The opening of an abortion clinic in Northern Ireland has drawn protests from pro-life leaders and other individuals who say the clinic’s killing of unborn children is wrong and against the law.
“Abortionists in Britain may be used to flouting the law by performing sex-selection abortions on baby girls and falsifying paperwork, but the pro-life people and politicians in Northern Ireland expect officials to ensure that the laws here protecting the right to life of unborn children will be enforced,” said Liam Gibson, province development officer for the Society for the Protection of Unborn Children.
The British organization Marie Stopes International opened an abortion clinic Oct. 18 to protests from Catholics and Protestants alike. About 400 protesters lined the sidewalk, singing hymns and praying. Some showed pictures of aborted unborn babies.
The Belfast clinic charges the British equivalent of about $128 for a consulting fee and $562 for the abortion, according to figures on the Marie Stopes website.
The clinic directors said they will obey Northern Ireland Law, which allows abortion only when the mother’s life or long-term health is endangered. The directors said they will only perform abortions when the pregnant woman is less than nine weeks pregnant.
However, doctors and counselors at the clinic said they have received calls from women, including those from the Republic of Ireland, seeking abortions. The organization performs abortions later into pregnancy in the U.K. and refers some Northern Ireland clients there.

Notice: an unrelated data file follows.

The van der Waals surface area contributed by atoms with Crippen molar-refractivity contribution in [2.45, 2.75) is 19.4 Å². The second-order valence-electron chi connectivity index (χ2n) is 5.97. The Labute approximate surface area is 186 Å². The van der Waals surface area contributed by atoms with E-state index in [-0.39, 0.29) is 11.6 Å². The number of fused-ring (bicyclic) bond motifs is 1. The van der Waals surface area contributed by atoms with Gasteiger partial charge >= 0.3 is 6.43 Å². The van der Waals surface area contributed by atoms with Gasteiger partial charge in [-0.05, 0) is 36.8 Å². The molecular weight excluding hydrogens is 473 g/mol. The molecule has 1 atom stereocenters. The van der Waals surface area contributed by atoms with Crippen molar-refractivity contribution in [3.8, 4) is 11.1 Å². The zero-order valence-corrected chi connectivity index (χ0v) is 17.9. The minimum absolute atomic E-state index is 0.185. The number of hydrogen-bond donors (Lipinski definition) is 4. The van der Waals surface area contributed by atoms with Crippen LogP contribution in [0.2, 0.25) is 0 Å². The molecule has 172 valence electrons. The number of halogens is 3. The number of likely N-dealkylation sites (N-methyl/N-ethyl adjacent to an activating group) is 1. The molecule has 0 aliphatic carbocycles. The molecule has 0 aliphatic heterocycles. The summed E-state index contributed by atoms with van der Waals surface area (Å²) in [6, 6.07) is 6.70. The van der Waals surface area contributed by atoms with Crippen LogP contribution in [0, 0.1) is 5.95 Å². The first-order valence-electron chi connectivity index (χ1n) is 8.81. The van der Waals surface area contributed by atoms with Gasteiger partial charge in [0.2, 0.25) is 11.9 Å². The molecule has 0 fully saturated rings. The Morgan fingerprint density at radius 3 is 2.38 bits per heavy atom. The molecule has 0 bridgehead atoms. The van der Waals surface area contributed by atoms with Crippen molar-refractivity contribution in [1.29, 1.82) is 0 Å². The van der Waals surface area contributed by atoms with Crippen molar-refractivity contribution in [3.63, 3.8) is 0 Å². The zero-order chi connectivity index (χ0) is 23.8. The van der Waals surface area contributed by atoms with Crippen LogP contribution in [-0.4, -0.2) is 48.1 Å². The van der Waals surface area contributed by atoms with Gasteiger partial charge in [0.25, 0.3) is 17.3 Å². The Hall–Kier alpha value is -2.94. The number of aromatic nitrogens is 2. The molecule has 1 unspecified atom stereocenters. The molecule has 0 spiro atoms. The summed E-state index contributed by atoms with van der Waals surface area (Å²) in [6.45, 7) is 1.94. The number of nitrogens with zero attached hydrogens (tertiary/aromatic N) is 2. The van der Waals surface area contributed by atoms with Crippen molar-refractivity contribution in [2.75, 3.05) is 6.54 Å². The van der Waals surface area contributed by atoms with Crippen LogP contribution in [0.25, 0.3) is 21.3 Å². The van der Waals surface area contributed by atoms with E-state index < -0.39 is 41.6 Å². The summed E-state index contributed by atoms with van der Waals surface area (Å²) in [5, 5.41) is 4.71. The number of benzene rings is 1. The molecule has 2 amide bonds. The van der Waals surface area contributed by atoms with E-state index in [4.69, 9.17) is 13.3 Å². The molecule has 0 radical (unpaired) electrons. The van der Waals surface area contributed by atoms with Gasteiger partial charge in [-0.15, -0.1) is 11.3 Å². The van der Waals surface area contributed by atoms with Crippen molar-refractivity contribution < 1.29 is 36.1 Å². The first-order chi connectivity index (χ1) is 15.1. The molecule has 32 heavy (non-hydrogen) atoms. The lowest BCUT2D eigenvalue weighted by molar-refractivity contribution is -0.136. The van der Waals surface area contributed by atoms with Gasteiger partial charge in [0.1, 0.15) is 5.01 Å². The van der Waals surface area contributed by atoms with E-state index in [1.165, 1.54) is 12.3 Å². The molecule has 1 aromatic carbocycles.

Some clinic protesters said they were certain public pressure would force the clinic to close. Northern Ireland politicians said they will investigate how the clinic operates.
“Our unborn children must be protected from hands of Marie Stopes International, who make millions of pounds every year by killing unborn children,” Bernadette Smyth, director of the pro-life group Precious Life, said Oct. 10.
She said her organization is contacting the police and other authorities to ensure the law is “vigorously enforced.” She contended that the clinic shows the “desperation of the pro-abortion movement,” which she accused of attempting to bypass the government and legal system to perform abortions.
“Any attempt to start killing unborn children in Northern Ireland will fail,” Smyth said. “Anyone who kills an unborn child in Northern Ireland is committing an illegal criminal act. We remain confident that anyone who tries to perform abortions in Northern Ireland will be brought to justice.”
Gibson from the Society for the Protection of Unborn Life also questioned the legality of the clinic.
“The law here is clear. The Northern Ireland Assembly has jurisdiction over abortion, not Marie Stopes. And the people of Northern Ireland are not prepared to let the abortion industry change our law by breaking it,” he said Oct. 11. “Abortion is not health care, it is a criminal offense.”
Bishop Noel Treanor of the Diocese of Down and Connor voiced his “great concern and dismay” about the clinic’s opening in an Oct. 10 statement on his diocese’s website.
“The opening of this facility further undermines the sanctity and dignity of human life in our society where the most vulnerable and defenseless human beings are already under threat,” he said.
Between 30 and 40 abortions are performed in Northern Ireland each year by the National Health Care Service, the U.K.’s publicly funded health care system.
Each year an estimated 1,000 women from Northern Ireland and 4,000 women from the Republic of Ireland travel to Britain for abortions, where the law is more permissive.
Bishop Treanor urged a “life-affirming and positive” response to women considering abortion.